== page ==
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Bill Would Bring Film Permitting On Public Lands Into The YouTube Era

A smart phone is set up on a tripod at dawn overlooking the Lower Falls at Artist Point in Yellowstone.
Jacob W. Frank

Some YouTubers and Instagram influencers recently found an unlikely champion in a Republican lawmaker.

Wyoming Sen. John Barrasso introduced a bill Friday that would waive fees and permits for content creators to film on federal public lands and in national parks.

“The FILM Act will streamline the permitting process for filming on public lands,” Barrasso said in a statement. “It gives outdoorsmen and women the ability to share their adventures without having to deal with burdensome red tape.”

As it stands, a 2000 law says people who make money from videos or photographs taken on federal public lands have to get a permit and pay a fee to the government.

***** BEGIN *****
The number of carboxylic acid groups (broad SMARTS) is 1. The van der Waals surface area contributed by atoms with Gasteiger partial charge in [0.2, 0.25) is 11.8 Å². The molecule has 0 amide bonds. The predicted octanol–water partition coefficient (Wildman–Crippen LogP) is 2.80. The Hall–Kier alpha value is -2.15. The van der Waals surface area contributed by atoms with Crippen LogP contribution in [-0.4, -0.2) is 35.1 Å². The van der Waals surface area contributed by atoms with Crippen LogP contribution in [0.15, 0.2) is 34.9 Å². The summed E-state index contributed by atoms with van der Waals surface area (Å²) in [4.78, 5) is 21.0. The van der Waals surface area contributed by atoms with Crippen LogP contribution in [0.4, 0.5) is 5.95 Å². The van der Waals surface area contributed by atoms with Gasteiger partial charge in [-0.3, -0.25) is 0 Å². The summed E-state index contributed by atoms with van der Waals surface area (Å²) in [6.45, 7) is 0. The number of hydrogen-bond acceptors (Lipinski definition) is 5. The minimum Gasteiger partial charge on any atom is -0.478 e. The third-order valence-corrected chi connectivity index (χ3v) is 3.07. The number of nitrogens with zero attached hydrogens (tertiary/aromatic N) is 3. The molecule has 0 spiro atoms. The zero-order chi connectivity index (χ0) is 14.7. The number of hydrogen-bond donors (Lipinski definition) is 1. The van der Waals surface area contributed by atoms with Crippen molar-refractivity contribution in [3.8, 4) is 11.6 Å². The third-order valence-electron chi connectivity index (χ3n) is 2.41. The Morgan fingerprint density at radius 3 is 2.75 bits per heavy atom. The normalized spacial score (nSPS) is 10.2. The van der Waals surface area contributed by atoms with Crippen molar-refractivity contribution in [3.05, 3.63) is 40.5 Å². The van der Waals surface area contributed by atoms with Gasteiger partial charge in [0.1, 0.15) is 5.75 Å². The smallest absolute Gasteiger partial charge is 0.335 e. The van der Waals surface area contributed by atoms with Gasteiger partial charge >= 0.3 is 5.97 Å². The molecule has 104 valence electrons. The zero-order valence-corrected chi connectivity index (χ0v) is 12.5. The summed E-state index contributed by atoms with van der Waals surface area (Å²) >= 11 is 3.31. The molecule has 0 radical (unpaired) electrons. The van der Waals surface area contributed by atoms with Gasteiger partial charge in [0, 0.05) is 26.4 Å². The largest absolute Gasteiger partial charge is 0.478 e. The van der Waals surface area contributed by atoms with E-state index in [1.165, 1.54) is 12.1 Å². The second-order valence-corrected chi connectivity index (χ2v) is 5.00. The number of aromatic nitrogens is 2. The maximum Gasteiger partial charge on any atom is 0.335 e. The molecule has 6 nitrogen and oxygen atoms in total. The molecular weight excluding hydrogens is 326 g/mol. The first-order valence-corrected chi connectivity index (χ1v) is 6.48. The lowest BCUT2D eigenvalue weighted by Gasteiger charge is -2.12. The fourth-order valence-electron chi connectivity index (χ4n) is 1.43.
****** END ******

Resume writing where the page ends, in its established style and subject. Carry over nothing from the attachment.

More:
In fiscal year 2019, the National Park Service earned nearly $400,000 from these permits, according to E&E News. But in February, the agency suspended those requirements after a federal judge ruled the original law was a violation of the First Amendment.

Diane Shober, executive director of the Wyoming Office of Tourism, says Barrasso’s legislation would update that law.

“It takes [fee requirements] away from the casual content producer or influencer as long as they are within certain guidelines,” she said.

Under Barrasso's bill filmers would still need to obtain a permit if their production crew is bigger than 10 or if they are shooting in a way that disturbs wildlife, resources or other visitors.

This story was produced by the Mountain West News Bureau, a collaboration between Wyoming Public Media, Boise State Public Radio in Idaho, KUNR in Nevada, the O'Connor Center for the Rocky Mountain West in Montana, KUNC in Colorado, KUNM in New Mexico, with support from affiliate stations across the region. Funding for the Mountain West News Bureau is provided in part by the Corporation for Public Broadcasting.